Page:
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SHUTTER SPEED TO USE IF SHOOTING 50P OR 60P contreversy ? (3 replies and 3 comments)

DomSim
1 month ago
DomSim 1 month ago

I always learn that we had to apply the rule of 180 degree shutter even on a digital camera but after going to a workshop I find out that it is maybe not the case into the digital camera world ? 

The sentence below is not from me but from the person who seem to have some good knowledge. 

 (There is no reason why you can’t use a 1/50th or 1/60th shutter when shooting at 50fps or 60fps, especially if you don’t have a lot of light to work with. 1/50(1/60) at 50fps(60fps) will give you the smoothest motion as there are no breaks in the motion between each frame.)

I did some fast test since  ( i did not go really tech into it yet  ) and so far it seems that  what every tutorials are not accurate since at 60 fps and a 1/50 shutter speed the image in slow motion was looking the same as  the one I got at 24 fps 1/50 so that would suggest that I could shoot at 60 fps or 120 fps with a 1/50 and still get the image i like instead of bumping my shutter speed if I dont need to ? Thank you 

 

 

dmullenasc
1 month ago
dmullenasc 1 month ago

You can’t take a picture 60 times a second and have a shutter time longer than 1/60th of a second per picture. Think about it.

As for, let’s say, shooting at 50P with a 1/50th shutter and converting it to 25P by dropping every other frame, it would look the same as if you shot at 25P with a 1/50th shutter.

But the slow-motion version from playing the 50P footage back at 25P would have twice as much motion blur compared to a traditional 50P shot with a 1/100th shutter time (180 degree shutter). It’s a bit smeary-looking as far as a slow-motion effect goes compared to how we are used to seeing slow-motion shots.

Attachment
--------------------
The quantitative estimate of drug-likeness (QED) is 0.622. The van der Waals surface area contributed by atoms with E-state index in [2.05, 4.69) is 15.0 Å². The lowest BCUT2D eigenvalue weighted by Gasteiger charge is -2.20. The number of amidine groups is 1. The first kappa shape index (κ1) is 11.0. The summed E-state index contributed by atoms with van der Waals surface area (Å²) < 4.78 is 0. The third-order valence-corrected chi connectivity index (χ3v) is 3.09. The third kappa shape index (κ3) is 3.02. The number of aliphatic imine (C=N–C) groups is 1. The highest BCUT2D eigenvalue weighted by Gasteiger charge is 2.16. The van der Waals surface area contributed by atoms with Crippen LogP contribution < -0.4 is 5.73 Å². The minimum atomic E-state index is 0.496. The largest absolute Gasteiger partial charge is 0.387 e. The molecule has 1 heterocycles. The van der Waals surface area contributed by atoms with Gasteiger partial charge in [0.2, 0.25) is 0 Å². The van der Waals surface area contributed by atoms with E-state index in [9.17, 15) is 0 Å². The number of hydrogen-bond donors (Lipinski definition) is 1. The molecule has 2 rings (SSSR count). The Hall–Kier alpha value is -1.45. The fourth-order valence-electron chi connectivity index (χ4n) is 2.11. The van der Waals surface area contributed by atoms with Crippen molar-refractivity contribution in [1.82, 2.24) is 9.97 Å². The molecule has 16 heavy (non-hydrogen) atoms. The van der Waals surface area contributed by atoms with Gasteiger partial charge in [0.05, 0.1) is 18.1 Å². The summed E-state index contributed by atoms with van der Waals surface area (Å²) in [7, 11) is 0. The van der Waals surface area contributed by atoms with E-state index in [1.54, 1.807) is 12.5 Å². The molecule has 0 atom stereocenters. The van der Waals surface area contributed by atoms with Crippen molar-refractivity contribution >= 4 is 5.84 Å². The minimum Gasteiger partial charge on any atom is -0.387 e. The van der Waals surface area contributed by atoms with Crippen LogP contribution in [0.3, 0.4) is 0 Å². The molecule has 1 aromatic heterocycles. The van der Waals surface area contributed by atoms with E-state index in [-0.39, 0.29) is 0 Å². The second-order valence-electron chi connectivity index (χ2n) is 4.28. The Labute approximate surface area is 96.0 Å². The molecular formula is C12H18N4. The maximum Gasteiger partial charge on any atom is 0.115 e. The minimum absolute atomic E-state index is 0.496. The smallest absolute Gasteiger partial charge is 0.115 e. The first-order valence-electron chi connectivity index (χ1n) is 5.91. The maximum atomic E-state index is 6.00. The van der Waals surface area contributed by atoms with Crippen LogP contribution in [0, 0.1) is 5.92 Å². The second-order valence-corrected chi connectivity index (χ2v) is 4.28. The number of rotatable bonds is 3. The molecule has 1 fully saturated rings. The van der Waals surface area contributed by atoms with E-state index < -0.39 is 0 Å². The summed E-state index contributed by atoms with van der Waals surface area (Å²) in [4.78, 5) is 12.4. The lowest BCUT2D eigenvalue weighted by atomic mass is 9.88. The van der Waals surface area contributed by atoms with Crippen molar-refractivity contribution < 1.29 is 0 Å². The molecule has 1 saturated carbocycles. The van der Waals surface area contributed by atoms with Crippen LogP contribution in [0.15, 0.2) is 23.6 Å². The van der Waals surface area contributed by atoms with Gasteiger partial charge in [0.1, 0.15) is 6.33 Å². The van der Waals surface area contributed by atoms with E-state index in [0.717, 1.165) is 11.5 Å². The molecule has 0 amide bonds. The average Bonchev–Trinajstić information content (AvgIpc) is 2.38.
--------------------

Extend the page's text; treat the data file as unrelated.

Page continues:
dmullenasc
1 month ago

You can test this yourself but I think you'll find that there is no free lunch -- shooting a 50 fps with a 360 degree shutter for slow-motion because it saves you the 1-stop exposure loss will result in a sort of smeared-motion effect that feels un-film-like, more like classic video. On the other hand, for scenes with very little motion (typically not a slow-motion moment though) like two people talking in a dimly-lit bar or something, you can sometimes get away with longer shutter times, like a 240 degree shutter instead of a 180 degree shutter.

Roger Deakins
1 month ago
Roger Deakins 1 month ago

David! You are so brilliant at explaining these things! Thank you!

DomSim
1 month ago
DomSim 1 month ago

Thank you gentlemen,

 

Like I said before I always applied the 180 but was a bit confuse after a Sony workshop with Alister Chapman since he had mention that the 180 degree shutter doesnt apply for a digital camera. So I was curious to see if anybody else had tested this avenue.

This info is from his blog xd cam-user :(Shooting with a shutter speed that is half the duration of the cameras frame rate is also know as using a 180 degree shutter, a very necessary practice with a film movie camera due to the way the mechanical shutter must be closed while the film is physically advanced to the next frame. But it isn’t essential that you have the closed shutter period with an electronic camera as there is no film to move, so you don’t have to use a 180 degree shutter if you don’t want to.)

dmullenasc
1 month ago

The shutter "angle" in most digital cameras (unless they have an optical viewfinder system, which is rare) is just a way of selecting an electronic shutter time that is connected to the frame rate rather than independent of the frame rate. No, you don't have to use it, but it helps if you want a classic film-like motion reproduction.

DomSim
1 month ago

Thank you David !

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